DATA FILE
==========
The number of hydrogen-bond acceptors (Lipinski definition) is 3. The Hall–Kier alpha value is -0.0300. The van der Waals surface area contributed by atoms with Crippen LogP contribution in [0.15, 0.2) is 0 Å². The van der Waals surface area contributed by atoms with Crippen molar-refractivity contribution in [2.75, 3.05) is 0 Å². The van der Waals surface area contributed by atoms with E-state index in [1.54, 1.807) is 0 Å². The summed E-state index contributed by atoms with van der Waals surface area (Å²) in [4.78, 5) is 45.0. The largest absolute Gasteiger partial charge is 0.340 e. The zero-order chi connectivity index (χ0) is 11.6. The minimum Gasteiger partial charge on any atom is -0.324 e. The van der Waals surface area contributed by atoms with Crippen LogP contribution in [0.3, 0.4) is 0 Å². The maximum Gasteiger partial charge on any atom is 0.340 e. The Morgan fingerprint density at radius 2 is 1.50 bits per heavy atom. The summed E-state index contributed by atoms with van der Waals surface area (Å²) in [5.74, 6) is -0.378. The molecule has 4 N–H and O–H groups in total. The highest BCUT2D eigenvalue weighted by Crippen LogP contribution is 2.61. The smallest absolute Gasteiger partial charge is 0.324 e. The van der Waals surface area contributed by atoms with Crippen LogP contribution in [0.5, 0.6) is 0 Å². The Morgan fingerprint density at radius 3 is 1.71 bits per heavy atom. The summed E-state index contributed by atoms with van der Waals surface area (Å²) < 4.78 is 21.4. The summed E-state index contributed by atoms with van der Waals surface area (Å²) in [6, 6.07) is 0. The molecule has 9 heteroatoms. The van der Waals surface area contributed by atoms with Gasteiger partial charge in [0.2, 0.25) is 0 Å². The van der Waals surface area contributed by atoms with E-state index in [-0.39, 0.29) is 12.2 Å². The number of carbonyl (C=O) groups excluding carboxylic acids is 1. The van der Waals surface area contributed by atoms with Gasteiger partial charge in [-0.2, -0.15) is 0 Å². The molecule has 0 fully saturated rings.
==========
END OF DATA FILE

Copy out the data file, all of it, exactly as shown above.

The number of hydrogen-bond acceptors (Lipinski definition) is 3. The Hall–Kier alpha value is -0.0300. The van der Waals surface area contributed by atoms with Crippen LogP contribution in [0.15, 0.2) is 0 Å². The van der Waals surface area contributed by atoms with Crippen molar-refractivity contribution in [2.75, 3.05) is 0 Å². The van der Waals surface area contributed by atoms with E-state index in [1.54, 1.807) is 0 Å². The summed E-state index contributed by atoms with van der Waals surface area (Å²) in [4.78, 5) is 45.0. The largest absolute Gasteiger partial charge is 0.340 e. The zero-order chi connectivity index (χ0) is 11.6. The minimum Gasteiger partial charge on any atom is -0.324 e. The van der Waals surface area contributed by atoms with Crippen LogP contribution in [0.3, 0.4) is 0 Å². The maximum Gasteiger partial charge on any atom is 0.340 e. The Morgan fingerprint density at radius 2 is 1.50 bits per heavy atom. The summed E-state index contributed by atoms with van der Waals surface area (Å²) in [5.74, 6) is -0.378. The molecule has 4 N–H and O–H groups in total. The highest BCUT2D eigenvalue weighted by Crippen LogP contribution is 2.61. The smallest absolute Gasteiger partial charge is 0.324 e. The van der Waals surface area contributed by atoms with Crippen LogP contribution in [0.5, 0.6) is 0 Å². The Morgan fingerprint density at radius 3 is 1.71 bits per heavy atom. The summed E-state index contributed by atoms with van der Waals surface area (Å²) < 4.78 is 21.4. The summed E-state index contributed by atoms with van der Waals surface area (Å²) in [6, 6.07) is 0. The molecule has 9 heteroatoms. The van der Waals surface area contributed by atoms with Gasteiger partial charge in [0.2, 0.25) is 0 Å². The van der Waals surface area contributed by atoms with E-state index in [-0.39, 0.29) is 12.2 Å². The number of carbonyl (C=O) groups excluding carboxylic acids is 1. The van der Waals surface area contributed by atoms with Gasteiger partial charge in [-0.2, -0.15) is 0 Å². The molecule has 0 fully saturated rings.